First budgets of a new parliament are traditionally the dramatic ones in which the Chancellor dispenses the unpalatable medicine of tax increases, because they are at the furthest point from the next election.
However, for a variety of reasons, Mr Hammond did not follow the norm. Far from increasing the Exchequer’s income, the Budget Red Book reveals a net tax giveaway of just under £1.6 billion in the coming tax year.
His main headline-grabbing move was to give first time buyers an exemption from stamp duty land tax on the first £300,000 of consideration for properties worth up to £500,000. Some move on this front had been widely expected, and it accounts for over a third of the giveaway.
The Chancellor was less generous on the income tax front, increasing both the personal allowance and the higher rate threshold by 3% – the standard infl ation-linked increase. He gave nothing away to individual savings account (ISA) investors, freezing the main ISA and lifetime ISA investment limits.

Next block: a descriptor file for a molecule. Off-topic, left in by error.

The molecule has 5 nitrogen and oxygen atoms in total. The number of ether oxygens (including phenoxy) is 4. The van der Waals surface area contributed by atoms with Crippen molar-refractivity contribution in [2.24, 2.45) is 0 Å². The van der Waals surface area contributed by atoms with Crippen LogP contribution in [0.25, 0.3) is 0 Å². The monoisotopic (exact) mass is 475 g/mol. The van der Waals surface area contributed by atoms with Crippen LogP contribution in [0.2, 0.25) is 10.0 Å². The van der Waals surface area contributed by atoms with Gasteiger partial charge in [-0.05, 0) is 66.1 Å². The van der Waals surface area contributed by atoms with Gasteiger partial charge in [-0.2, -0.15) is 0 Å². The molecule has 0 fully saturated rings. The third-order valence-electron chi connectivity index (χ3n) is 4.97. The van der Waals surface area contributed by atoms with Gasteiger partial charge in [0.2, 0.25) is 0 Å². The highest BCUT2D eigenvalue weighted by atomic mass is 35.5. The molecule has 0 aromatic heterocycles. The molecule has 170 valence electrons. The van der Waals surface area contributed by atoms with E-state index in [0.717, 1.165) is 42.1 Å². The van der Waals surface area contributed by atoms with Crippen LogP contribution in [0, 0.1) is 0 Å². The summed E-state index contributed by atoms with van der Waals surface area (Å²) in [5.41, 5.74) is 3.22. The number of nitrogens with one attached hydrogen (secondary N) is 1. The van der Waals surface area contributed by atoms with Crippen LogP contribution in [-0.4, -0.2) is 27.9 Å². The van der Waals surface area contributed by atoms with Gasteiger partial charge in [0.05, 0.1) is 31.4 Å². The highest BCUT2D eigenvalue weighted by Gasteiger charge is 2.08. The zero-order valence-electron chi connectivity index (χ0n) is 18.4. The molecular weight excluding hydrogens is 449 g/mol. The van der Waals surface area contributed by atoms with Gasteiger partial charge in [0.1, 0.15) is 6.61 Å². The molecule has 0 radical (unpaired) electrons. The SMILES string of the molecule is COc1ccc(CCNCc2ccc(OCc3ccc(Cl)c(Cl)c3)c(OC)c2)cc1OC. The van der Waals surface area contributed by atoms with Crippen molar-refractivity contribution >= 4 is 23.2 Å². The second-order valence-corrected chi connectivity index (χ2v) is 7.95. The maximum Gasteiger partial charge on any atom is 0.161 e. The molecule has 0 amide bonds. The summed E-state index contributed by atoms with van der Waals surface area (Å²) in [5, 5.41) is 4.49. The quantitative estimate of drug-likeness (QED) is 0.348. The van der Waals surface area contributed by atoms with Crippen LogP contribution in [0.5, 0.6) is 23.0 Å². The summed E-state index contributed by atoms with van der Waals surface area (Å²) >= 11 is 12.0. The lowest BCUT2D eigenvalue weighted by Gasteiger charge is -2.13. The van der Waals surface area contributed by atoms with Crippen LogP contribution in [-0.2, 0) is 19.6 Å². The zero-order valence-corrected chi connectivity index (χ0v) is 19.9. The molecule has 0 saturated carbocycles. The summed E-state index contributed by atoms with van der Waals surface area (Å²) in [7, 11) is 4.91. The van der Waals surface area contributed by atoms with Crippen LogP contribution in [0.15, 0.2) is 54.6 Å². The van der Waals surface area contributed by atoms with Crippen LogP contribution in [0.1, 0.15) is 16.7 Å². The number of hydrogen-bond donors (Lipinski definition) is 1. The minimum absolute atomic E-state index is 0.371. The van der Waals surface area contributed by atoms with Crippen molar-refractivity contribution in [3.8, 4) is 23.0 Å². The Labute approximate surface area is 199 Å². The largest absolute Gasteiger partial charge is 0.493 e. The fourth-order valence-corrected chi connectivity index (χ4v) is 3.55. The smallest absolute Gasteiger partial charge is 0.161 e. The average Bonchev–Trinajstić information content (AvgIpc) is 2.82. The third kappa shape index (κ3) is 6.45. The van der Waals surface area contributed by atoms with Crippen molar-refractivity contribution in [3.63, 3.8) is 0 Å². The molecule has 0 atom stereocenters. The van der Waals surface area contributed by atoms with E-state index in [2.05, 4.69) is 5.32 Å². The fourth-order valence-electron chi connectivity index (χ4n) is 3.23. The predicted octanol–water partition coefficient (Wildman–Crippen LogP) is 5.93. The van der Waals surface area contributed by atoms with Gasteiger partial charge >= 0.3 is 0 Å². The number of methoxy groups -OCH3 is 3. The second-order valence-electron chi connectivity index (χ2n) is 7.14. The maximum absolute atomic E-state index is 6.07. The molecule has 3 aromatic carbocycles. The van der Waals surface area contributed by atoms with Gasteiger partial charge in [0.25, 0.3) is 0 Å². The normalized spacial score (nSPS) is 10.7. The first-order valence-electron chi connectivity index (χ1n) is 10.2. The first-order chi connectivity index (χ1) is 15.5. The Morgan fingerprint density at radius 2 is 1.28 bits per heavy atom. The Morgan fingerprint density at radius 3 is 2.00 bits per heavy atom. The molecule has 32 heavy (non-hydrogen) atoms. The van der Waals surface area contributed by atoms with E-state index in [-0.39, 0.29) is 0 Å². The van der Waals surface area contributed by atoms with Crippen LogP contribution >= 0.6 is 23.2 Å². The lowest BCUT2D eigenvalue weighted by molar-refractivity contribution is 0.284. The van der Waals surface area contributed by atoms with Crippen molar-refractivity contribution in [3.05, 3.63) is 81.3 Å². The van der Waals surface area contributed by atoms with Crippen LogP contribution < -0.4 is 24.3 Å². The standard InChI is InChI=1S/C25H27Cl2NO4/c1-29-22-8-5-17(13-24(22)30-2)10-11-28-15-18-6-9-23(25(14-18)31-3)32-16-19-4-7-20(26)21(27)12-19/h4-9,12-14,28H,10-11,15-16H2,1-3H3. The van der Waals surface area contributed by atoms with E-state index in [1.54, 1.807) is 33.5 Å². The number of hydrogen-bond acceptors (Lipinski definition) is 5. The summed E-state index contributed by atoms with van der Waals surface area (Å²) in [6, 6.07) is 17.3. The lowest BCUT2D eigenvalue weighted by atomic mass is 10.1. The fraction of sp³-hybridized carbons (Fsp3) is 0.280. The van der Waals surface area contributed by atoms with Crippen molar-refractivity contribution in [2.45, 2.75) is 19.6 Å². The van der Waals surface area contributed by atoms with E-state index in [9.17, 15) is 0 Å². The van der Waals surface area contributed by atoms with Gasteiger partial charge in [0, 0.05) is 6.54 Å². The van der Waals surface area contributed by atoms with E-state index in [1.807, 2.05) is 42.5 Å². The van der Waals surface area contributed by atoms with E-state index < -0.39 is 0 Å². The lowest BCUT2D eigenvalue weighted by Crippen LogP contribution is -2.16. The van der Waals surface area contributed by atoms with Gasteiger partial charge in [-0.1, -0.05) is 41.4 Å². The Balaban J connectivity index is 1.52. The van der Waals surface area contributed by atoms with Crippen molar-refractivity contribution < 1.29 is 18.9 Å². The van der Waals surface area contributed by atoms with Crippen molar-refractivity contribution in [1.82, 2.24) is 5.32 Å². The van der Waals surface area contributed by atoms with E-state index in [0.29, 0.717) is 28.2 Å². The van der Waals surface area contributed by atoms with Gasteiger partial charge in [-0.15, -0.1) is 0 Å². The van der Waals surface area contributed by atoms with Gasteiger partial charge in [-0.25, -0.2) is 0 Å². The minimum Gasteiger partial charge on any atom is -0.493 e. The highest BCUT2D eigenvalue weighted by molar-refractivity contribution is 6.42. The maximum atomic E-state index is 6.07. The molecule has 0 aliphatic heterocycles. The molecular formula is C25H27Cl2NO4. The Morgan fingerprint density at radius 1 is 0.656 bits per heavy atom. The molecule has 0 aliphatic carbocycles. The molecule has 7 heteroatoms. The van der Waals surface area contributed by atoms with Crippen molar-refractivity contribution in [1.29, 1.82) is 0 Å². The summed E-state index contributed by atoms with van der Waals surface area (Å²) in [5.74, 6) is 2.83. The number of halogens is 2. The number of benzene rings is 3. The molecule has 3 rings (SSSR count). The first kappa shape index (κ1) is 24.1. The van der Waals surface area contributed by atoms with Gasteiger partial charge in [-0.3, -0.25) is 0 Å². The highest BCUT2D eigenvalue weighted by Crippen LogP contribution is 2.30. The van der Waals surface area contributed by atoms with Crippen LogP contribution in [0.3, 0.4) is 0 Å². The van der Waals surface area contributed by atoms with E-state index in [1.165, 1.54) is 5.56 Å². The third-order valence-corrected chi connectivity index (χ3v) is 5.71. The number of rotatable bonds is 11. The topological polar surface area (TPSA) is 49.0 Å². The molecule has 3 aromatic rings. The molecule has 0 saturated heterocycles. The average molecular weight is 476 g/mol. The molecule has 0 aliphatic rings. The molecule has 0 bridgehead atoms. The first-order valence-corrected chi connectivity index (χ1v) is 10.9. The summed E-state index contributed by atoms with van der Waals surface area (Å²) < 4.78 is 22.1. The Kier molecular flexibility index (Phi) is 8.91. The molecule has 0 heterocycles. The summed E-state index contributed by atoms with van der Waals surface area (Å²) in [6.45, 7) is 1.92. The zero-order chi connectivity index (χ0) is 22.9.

Pension savers were luckier, with an increase in the lifetime allowance – the first since 2010 – and no changes to the annual allowance.
Venture capital schemes* were again in the fi ring line, with a raft of measures designed to ntroduce a greater emphasis on risk investment to venture capital trusts*, enterprise investment schemes* and seed enterprise investment schemes*.
However, he took no action on inheritance tax business relief*, which had been expected in some quarters.
If commentators suggest that this was a dull Budget, Mr Hammond will probably be pleased. After his national insurance U-turn following his March Budget, a steady-as-she-goes, broadly neutral Budget was likely to be his goal.